MOSFETS have safe operating temperatures. He didn't mention that. Why is he getting his knickers in a twist? It VRM handling an OC what's to expect?
I'm sorry if you don't like reality, but you can stop turning on your PC and looking at anything news related in this world if that'll help. I know it'll help the rest of the world not have to deal with your unwarranted complaining.
Gee....you don't seem to have a problem with anti-AMD threads and posts...but something negative about Intel and you get all upset...
my personal recommendation has always been YOU NEVER BY FIRST GEN RELEASES.
the motherboard manufactures always rush to have product first to market and almost never do a thorough job with layout and cooling issues can always be blamed on the enduser easier instead of delaying a product release redesigning the onboard cooling or vrm layout for better stability or performance and I don't trust that going with a AMD build will make it somehow magically better considering the same companies are building the boards.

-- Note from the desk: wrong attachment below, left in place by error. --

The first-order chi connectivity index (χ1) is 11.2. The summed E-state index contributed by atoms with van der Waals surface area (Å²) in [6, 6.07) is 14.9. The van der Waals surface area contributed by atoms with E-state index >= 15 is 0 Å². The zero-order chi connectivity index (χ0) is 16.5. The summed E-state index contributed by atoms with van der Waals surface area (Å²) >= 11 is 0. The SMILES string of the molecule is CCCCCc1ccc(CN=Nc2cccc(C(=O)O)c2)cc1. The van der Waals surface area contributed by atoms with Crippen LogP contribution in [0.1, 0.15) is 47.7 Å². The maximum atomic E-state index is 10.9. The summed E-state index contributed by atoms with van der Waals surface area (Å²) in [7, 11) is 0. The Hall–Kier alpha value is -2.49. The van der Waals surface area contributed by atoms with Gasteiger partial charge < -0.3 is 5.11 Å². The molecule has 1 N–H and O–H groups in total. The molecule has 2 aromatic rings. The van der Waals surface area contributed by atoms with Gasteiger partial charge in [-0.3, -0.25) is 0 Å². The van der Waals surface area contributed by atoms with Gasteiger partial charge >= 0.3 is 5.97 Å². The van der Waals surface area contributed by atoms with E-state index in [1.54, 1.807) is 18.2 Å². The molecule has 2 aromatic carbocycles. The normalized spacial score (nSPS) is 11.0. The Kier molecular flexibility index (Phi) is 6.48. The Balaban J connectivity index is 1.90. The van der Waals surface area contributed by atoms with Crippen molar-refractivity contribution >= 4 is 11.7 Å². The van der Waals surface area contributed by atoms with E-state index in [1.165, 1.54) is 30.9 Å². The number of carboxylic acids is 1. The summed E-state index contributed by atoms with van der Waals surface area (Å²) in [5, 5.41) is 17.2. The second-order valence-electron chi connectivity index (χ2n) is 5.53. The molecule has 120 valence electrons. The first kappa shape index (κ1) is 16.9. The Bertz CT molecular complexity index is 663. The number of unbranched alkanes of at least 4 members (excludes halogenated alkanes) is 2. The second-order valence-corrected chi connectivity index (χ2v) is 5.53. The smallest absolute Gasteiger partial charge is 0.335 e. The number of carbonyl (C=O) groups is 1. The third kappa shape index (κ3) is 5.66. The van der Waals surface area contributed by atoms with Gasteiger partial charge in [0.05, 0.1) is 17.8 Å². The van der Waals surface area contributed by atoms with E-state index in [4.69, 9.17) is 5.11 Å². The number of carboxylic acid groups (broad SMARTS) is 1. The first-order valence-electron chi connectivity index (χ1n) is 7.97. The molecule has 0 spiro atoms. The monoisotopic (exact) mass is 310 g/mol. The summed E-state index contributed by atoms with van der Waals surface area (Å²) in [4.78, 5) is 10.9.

Normally I'd agree with this, but this isn't really a 1st gen product. Sure, it's the first for this socket, but the CPU architecture and the chipset itself are hardly any different than what Intel has been doing the past few years.
All that being said, I didn't really want to do an AM4 build so soon, but my old PC really needed to be replacedd.
X299 VRM Disaster - UPDATE (en)
A very interesting watch, lots of great info )